Format

Send to

Choose Destination
Neuroradiology. 2015 Nov;57(11):1079-91. doi: 10.1007/s00234-015-1563-z. Epub 2015 Aug 8.

Disease-specific structural changes in thalamus and dentatorubrothalamic tract in progressive supranuclear palsy.

Author information

1
Department of Clinical Sciences, Lund University, Lund, Sweden. yulia.surova@med.lu.se.
2
Department of Neurology, Skåne University Hospital, 221 85, Lund, Sweden. yulia.surova@med.lu.se.
3
Lund University Bioimaging Center, Lund University, Lund, Sweden.
4
Center for Medical Imaging and Physiology, Skåne University Hospital, Lund, Sweden.
5
Department of Medical Radiation Physics, Lund University, Lund, Sweden.
6
Department of Clinical Sciences, Malmö, Lund University, Malmö, Sweden.
7
Department of Clinical Sciences, Lund University, Lund, Sweden.
8
Department of Neurology, Skåne University Hospital, 221 85, Lund, Sweden.
9
Memory Clinic, Skåne University Hospital, Lund, Sweden.

Abstract

INTRODUCTION:

The aim of this study is to identify disease-specific changes of the thalamus, basal ganglia, pons, and midbrain in patients with progressive supranuclear palsy (PSP), Parkinson's disease (PD), and multiple system atrophy with predominant parkinsonism (MSA-P) using diffusion tensor imaging and volumetric analysis.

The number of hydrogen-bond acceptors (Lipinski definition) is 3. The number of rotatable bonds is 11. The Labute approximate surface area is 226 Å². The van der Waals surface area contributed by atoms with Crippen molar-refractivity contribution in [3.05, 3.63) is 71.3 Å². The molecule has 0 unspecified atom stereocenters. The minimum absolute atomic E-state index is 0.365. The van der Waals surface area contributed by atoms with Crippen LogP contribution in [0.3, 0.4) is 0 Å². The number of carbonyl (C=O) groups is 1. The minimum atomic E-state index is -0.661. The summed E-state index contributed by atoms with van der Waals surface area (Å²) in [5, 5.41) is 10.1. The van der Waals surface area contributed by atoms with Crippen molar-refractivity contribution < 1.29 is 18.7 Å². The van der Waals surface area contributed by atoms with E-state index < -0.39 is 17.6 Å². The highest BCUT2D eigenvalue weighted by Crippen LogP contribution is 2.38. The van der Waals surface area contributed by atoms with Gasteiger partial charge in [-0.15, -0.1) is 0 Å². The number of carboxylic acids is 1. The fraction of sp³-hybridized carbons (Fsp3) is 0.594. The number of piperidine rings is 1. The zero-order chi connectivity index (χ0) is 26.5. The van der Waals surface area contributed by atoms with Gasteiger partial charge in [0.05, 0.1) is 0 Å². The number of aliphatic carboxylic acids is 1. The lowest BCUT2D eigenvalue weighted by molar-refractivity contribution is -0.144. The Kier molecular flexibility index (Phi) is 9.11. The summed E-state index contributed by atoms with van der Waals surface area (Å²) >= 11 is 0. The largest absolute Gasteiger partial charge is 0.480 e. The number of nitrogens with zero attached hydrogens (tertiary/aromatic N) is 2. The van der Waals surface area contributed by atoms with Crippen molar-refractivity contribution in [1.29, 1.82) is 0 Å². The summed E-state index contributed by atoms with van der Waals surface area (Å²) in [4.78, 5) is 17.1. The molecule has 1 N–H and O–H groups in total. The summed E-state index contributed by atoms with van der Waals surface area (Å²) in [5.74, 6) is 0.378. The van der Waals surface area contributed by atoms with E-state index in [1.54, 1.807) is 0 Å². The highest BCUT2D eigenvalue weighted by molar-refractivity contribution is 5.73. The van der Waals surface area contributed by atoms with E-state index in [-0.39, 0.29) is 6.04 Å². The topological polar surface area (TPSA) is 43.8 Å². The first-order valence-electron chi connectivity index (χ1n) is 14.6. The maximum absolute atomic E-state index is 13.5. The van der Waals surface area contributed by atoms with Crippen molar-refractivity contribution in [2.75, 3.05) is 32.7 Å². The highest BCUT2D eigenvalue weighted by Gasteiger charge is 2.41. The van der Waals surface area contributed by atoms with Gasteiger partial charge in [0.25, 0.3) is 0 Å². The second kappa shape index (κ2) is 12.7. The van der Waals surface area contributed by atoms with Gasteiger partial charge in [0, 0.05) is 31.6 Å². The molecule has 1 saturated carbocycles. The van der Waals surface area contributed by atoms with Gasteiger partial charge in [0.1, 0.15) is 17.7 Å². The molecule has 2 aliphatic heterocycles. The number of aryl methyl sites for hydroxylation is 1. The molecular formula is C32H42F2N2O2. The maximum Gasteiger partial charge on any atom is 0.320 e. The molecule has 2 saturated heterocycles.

METHODS:

MRI diffusion and volumetric data were acquired in a derivation of 30 controls and 8 patients with PSP and a validation cohort comprised of controls (n = 21) and patients with PSP (n = 27), PD (n = 10), and MSA-P (n = 11). Analysis was performed using regions of interest (ROI), tract-based spatial statistic (TBSS), and tractography and results compared between diagnostic groups.

RESULTS:

In the derivation cohort, we observed increased mean diffusivity (MD) in the thalamus, superior cerebellar peduncle, and the midbrain in PSP compared to controls. Furthermore, volumetric analysis showed reduced thalamic volumes in PSP. In the validation cohort, the observations of increased MD were replicated by ROI-based analysis and in the thalamus by TBSS-based analysis. Such differences were not found for patients with PD in any of the cohorts. Tractography of the dentatorubrothalamic tract (DRTT) showed increased MD in PSP patients from both cohorts compared to controls and in the validation cohort in PSP compared to PD and MSA patients. Increased MD in the thalamus and along the DRTT correlated with disease stage and motor function in PSP.

CONCLUSION:

Patients with PSP, but not PD or MSA-P, exhibit signs of structural abnormalities in the thalamus and in the DRTT. These changes are associated with disease stage and impaired motor function.

KEYWORDS:

Diffusion tensor imaging; Progressive supranuclear palsy; Tract-based spatial statistics; Tractography

PMID:
26253801
PMCID:
PMC4626534
DOI:
10.1007/s00234-015-1563-z
[Indexed for MEDLINE]
Free PMC Article

Supplemental Content

Full text links

Icon for Springer Icon for PubMed Central
Loading ...
Support Center